the Fifth Week of Lent
Hastings' Dictionary of the New Testament
CARPENTER.—Matthew 13:55 ‘Is not this the carpenter’s son?’ The question of Christ’s own countrymen, when they were offended at the lowly station of the Teacher at whose wisdom they marvelled, tells us the exact conditions under which Jesus passed His early years. The parallel Mark 6:3 ‘Is not this the carpenter?’ is still more interesting, for it tells us how Jesus Himself was occupied in His youth and early manhood. This flashlight photograph of the artisan in the workshop is all we know of the eighteen years between the visit to Jerusalem in His boyhood and the baptism which marked the entry on public life. The passage Matthew 13:53-57 || Mark 6:1-4 presents a curious and quite undesigned antithesis to Sirach 38:25-34, specially these words, ‘How can he get wisdom that holdeth the plough?… so every carpenter [Heb. עֹשָׂה, Gr. τέκτων, Revised Version NT 1881, OT 1885 ‘artificer’] and workmaster that laboureth night and day.… They shall not sit high in the congregation … and they shall not be found where parables are spoken.’ Possibly this reference explains why the people were specially offended at Jesus the carpenter for presuming to speak in the synagogue and in parables. The passage of Sirach quoted is from the chapter describing the honour of a physician, with which may be compared the proverb, ‘Physician, heal thyself,’ quoted by Christ in similar circumstances at Nazareth, when they said, ‘Is not this Joseph’s son?’
An attempt to make Mark 6:3 conform to Matthew 13:55 is seen in some old MSS [Note: SS Manuscripts.] (including the good cursives 33–69) as well as in Ethiopic and Arm. versions, where we find ‘carpenter’s son’ in place of ‘carpenter.’ This reading must represent a very old text, for Origen (circa (about) Cels. vi. 36) says, ‘Nowhere in the Gospels current in the Churches is Jesus Himself called a carpenter,’ alluding apparently to other Gospels in which this trade was ascribed to Christ. It is also clear that the TR [Note: R Textus Receptus.] reading must be as old, for Celsus founded on it. One may gather that the change in MSS [Note: SS Manuscripts.] and versions was not merely accidental or harmonistic but deliberate, and due to those who considered that Jesus was dishonoured by being described as a carpenter. Justin Martyr (Dial. circa (about) Tryph. 88) supports TR [Note: R Textus Receptus.] in an interesting manner when he says that Jesus, ‘when amongst men, worked as a carpenter, making ploughs and yokes, thus teaching the marks of righteousness, and commending an active life.’ Such making of ploughs and yokes is precisely the kind of work expected of a country carpenter like one at Nazareth, though possibly Justin’s words are a rhetorical expansion of Mark 6:3. A curious anecdote is recorded by Farrar, to the effect that Libanius, a pagan sophist and devoted admirer of Julian the Apostate, inquired of a Christian, ‘What is the carpenter doing now?’ The answer was, ‘He is making a coffin.’ Very soon afterwards came the news of Julian’s death. [Strangely enough, in relating this anecdote, Farrar himself quotes in Life of Christ ‘carpenter’s son,’ but in Life of Lives he has ‘carpenter’].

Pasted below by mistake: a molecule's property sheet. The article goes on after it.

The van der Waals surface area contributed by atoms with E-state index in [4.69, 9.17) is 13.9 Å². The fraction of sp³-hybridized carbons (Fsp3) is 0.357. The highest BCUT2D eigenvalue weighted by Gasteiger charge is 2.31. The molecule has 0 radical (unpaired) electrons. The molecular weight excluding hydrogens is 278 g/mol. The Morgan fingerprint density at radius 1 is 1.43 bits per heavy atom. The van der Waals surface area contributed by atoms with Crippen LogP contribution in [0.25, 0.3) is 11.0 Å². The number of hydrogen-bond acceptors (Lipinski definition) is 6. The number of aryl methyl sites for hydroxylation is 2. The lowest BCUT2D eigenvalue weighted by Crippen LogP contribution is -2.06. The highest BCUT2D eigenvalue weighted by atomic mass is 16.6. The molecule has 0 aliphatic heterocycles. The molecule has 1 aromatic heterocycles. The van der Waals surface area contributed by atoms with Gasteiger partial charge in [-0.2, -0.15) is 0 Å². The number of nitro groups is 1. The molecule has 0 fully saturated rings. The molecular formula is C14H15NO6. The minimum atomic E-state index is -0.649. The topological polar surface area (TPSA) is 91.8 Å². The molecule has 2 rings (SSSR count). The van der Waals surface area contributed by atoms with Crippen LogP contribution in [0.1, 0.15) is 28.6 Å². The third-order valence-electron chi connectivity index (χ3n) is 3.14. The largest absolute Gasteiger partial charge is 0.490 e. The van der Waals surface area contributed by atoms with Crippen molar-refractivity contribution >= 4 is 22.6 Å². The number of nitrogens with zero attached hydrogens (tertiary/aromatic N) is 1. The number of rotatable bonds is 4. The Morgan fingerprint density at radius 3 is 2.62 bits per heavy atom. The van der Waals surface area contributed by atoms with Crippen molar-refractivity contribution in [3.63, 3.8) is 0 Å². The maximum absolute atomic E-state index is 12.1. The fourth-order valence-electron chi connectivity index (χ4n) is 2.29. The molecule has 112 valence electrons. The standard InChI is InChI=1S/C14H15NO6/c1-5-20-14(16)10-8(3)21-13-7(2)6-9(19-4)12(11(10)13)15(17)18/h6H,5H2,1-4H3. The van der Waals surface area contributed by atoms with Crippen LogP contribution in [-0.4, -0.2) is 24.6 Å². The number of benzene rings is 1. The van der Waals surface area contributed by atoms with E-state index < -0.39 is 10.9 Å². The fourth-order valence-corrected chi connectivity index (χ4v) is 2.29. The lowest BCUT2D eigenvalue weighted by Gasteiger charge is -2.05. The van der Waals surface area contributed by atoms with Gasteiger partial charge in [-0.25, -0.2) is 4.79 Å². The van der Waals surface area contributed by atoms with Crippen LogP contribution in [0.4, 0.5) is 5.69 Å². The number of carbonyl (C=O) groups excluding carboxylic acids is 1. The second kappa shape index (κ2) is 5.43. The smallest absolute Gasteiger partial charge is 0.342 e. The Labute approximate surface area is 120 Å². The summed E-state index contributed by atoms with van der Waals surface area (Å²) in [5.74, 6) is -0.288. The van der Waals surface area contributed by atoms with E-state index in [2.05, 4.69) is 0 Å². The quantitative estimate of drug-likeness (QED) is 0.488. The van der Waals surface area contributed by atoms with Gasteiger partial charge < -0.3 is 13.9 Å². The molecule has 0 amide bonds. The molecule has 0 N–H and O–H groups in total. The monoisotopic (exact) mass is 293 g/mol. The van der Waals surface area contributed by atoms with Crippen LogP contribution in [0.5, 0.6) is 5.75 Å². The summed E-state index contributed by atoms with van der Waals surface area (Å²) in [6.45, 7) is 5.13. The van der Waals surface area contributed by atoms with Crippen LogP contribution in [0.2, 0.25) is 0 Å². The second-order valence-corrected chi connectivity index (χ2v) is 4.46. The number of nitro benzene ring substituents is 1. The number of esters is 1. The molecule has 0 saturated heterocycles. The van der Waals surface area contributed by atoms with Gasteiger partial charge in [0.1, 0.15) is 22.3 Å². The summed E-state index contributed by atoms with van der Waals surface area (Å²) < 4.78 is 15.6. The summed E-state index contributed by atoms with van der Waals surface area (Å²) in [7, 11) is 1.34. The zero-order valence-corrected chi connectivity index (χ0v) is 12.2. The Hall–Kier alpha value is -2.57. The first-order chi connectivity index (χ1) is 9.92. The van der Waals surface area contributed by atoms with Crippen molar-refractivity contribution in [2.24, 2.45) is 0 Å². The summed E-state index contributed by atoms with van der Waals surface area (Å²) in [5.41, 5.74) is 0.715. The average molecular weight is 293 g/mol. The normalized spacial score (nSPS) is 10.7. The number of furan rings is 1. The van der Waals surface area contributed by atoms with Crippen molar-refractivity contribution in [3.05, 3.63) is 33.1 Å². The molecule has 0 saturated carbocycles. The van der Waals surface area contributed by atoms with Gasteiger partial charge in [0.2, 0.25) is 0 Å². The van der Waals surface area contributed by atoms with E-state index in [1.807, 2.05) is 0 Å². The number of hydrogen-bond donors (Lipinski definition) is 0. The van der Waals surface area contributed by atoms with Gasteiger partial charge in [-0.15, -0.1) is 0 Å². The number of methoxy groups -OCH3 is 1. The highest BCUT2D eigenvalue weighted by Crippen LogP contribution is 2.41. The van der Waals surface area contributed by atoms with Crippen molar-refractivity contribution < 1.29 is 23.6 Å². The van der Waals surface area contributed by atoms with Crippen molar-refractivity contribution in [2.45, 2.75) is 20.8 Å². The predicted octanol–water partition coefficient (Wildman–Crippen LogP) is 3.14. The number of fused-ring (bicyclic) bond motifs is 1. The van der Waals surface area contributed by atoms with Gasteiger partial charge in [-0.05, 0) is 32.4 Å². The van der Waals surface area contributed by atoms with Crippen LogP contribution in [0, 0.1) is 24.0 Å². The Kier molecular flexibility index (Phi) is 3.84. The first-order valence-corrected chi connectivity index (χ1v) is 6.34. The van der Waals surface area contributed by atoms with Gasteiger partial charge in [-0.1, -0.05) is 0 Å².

Whichever of the above readings be adopted, however (and in Mark 6:3 the TR [Note: R Textus Receptus.] is supported by all the chief MSS [Note: SS Manuscripts.] ), the probability is that Joseph by this time was dead, and that Jesus as his reputed son had carried on the business. Nor are we to reckon this as anything derogatory to the Lord. On the contrary, it is another proof of His condescension, when, though He was rich, yet for our sakes He became poor (2 Corinthians 8:9). By His toil at the bench He has dignified and consecrated manual labour. We may derive the practical lesson expressed in Faber’s hymn, ‘Labour is sweet, for Thou hast toiled.’ Even more to us than St. Paul the tent-maker is Jesus the carpenter. He was not an Essene, holding Himself aloof from temporal affairs, but a true Son of Man, taking His part in the business of life. Before He preached the good tidings of the kingdom, He preached the gospel of work. The work that His Father had given Him to do was not the exceptional duty of the teacher, but the ordinary industry of the artisan. His first pulpit was the carpenter’s bench, and His first sermons were the implements and utensils He made for the country folk of Galilee.
Attempts have been made to find in Christ’s parables and other utterances some reference to the trade in which for so many years He was actively engaged. The metaphor of the green wood and the dry (Luke 23:31), and the similitude of the splinter and the beam (Matthew 7:3-5), are the nearest approaches to such reminiscences (cf. also one of the recently discovered ‘Sayings of Jesus’: ‘Cleave the wood, and there you will find me’), but are too slight to found on them any inference. Yet may He not have often sighed in the workshop of Nazareth as He handled the nails and the hammer, and thought of the day when the Son of Man must be lifted up? As in Holman Hunt’s famous symbolical picture, the figure of the young carpenter with outstretched arms released from toil as the sun went down, would make the awful shadow of the Cross.
Literature.—The various Lives of Christ; WH [Note: H Westcott and Hort’s text.] App. on Mark 6:3. With Holman Hunt’s Shadow of Death, referred to above, may be compared Millais’ The Carpenter’s Shop (otherwise known as Christ in the House of His Parents). See The Gospels in Art, pp. 110 and 112; Farrar, Christ in Art, p. 274 ff.
Arthur Pollok Sym.
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Hastings, James. Entry for 'Carpenter'. Hastings' Dictionary of the New Testament. https://www.studylight.org/​dictionaries/​eng/​hdn/​c/carpenter.html. 1906-1918.